And finally, it should have a good track record of dividend payments, standing you by as you wait for your holdings to gain in value over the years.

Now let’s take a look at some examples:

ArcelorMittal S.A. (MT - Free Report)

ArcelorMittal S.A. is an integrated steel and iron ore mining company with operations in the Americas, Europe, Asia and Africa. It offers a range of finished and semi-finished steel products, as well as mining products like iron ore lumps, fines, concentrates, pellets, and sinter feeds; and coking and pulverized coal. Products are sold to various customers in the automotive, appliance, engineering, construction, energy and machinery industries.

Balance Sheet: Long term debt is 61.5% of net current assets and Debt-Cap is 14.02%. Therefore, debt level is reasonable.

Current ratio of 1.66 indicates adequate liquidity.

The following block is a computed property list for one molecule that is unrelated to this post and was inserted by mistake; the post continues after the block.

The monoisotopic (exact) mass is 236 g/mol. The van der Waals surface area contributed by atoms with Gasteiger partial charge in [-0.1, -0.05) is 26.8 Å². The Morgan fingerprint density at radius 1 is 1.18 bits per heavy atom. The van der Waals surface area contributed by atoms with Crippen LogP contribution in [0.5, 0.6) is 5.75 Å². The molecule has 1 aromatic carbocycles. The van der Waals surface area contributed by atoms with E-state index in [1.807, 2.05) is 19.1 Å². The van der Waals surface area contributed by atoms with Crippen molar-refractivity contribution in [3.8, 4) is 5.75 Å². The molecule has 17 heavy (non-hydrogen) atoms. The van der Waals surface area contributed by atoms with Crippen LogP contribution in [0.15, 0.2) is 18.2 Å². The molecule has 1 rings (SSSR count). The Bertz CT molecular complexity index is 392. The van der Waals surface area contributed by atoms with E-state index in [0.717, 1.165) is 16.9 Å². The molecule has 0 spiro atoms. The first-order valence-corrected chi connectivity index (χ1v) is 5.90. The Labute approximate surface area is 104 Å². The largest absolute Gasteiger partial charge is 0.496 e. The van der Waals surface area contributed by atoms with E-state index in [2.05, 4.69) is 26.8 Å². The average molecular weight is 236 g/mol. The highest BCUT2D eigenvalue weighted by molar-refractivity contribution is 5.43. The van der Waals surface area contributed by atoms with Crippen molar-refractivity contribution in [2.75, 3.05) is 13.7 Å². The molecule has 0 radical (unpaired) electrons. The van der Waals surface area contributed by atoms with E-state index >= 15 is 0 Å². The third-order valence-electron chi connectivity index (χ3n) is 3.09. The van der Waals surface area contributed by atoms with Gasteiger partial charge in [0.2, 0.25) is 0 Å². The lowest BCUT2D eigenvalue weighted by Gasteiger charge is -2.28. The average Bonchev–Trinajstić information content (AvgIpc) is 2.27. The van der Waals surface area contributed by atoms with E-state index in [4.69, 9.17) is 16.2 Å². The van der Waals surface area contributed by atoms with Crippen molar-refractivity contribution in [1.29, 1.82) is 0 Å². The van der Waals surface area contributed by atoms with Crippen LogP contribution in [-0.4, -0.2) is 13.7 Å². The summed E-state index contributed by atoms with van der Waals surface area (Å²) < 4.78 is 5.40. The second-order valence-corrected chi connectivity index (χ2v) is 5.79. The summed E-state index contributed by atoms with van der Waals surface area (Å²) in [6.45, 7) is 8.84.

Earnings Growth: In the last five years per share earnings have grown 36.2%.

Valuation: The P/B of 0.43 indicates that the shares are cheap. Additionally, P/E of 7.08X is low as required and also a discount to the industry’s 7.96X.

Dividend: ArcelorMittal’s dividend yields 1.08%. The dividend has grown 34.72% in the last 5 years.

No wonder, then, that Zacks has a #1 (Strong Buy) rating on the shares.

Ternium S.A. (TX - Free Report)

Ternium S.A. manufactures, processes and sells various steel products in Central and South America (Mexico, Argentina, Paraguay, Chile, Bolivia, Uruguay, Brazil, Colombia, Guatemala, Costa Rica, Honduras, El Salvador and Nicaragua), as well as in the U.S.